I think Swift’s error handling, while more correct/explicit than C++, is tedious to implement. The end result is that people will try to cut down on the work they have to do when they are in a hurry.

That said, I use it because it’s the most natural way to do many things like you describe.

Oh I mostly got around this problems because I had most of the views that display data from a CoreData object use the model directly (no View Models). The CoreData objects themselves can trivially conform to Identifiable, so doing:
Swift:
List(coreDataObjects) { coreDataObject in
    RowView(coreDataObject)
}
Avoids initializing anything other than the changed rows. I can get away with this because most of these views are final UI components (like a single image), so I don't lose much by switching from MVVM to MV.

Yeah, I just got tired of repeating myself or having to extend the model with view-oriented protocol extensions for certain types to enable a generic view.

Yup, it's all about balance. And I do agree that skewing towards one necessarily pulls away from the others. That's why I believe it's so important to identify the right abstraction for a given task and avoid either abstracting too little (and needing to copy-paste code all around) or abstracting too much (and adding a ton of unused flexibility at the cost of performance and readability). No one argues with the former, but the latter...

I am a fan of the “clean as you go” approach because of this. Focus on what you need the code to do, and let the code tell you what it needs as it comes together. That said, I tend to be the one giving “We do this 5 times in the same function“ and “it’s getting hard to read this function, can we break it up” feedback in code reviews.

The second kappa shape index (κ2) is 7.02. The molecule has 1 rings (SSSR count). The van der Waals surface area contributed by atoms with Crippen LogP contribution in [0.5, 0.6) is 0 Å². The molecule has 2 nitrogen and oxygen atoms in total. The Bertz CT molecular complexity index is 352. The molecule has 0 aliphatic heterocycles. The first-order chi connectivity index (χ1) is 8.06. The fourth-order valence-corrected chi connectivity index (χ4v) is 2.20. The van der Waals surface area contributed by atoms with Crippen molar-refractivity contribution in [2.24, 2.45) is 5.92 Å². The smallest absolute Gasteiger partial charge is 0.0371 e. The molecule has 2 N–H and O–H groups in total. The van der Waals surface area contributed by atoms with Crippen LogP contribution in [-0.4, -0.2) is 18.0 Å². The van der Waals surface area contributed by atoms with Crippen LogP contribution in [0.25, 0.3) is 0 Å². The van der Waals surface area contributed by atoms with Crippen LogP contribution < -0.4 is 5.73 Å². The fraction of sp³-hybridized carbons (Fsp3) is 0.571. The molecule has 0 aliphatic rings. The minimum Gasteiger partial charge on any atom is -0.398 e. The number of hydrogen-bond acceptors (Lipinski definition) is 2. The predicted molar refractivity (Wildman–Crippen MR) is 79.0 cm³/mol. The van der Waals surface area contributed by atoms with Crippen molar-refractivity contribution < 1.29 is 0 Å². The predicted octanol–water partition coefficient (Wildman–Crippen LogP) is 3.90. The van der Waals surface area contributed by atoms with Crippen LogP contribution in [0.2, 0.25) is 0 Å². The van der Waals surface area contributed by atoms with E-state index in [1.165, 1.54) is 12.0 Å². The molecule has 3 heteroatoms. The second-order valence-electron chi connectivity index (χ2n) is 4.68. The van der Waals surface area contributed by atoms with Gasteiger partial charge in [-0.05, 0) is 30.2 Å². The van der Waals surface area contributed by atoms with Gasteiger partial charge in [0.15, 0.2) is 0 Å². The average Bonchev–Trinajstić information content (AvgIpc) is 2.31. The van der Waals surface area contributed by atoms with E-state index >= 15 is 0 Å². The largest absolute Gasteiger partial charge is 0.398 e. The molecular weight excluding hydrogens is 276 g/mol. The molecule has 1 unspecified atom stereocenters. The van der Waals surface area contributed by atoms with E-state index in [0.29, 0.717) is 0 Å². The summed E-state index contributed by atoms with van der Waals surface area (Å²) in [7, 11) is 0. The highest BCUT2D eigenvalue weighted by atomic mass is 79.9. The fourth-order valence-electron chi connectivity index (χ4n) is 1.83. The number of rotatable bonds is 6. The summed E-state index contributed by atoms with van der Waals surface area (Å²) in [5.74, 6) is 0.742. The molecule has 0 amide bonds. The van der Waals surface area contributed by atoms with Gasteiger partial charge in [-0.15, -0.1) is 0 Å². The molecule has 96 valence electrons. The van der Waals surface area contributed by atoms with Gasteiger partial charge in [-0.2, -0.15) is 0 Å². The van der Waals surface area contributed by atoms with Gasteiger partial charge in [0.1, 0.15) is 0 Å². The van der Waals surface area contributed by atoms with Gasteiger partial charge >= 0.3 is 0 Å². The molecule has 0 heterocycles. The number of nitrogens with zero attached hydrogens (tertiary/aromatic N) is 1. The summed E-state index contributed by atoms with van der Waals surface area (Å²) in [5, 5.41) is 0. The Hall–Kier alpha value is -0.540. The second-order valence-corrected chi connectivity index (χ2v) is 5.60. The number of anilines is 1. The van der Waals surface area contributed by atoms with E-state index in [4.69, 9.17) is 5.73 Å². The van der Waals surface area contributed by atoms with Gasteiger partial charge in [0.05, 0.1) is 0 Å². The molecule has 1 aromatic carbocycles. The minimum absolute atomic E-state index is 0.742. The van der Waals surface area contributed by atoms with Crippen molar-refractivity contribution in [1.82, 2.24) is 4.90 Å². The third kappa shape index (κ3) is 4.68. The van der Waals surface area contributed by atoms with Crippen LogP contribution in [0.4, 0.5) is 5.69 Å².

For non-existential types (anything tagged with any, basically) Swift uses static dispatch. If I remember correctly, on one of this year's WWDC talks Apple engineers put some emphasis on how it's preferred to always have non-existential types unless you need the added flexibility, to avoid using dynamic dispatch instead of static. And those cases are, in my experience, not all that common. I'd say the vast majority of the code that I've written that conforms to protocols is using non-existential types, so the vtable can be skipped.

You woudn’t happen to remember the name of the talk? My understanding was that protocol-as-type was existential, so it would be good to understand why it isn’t the case in the examples you describe.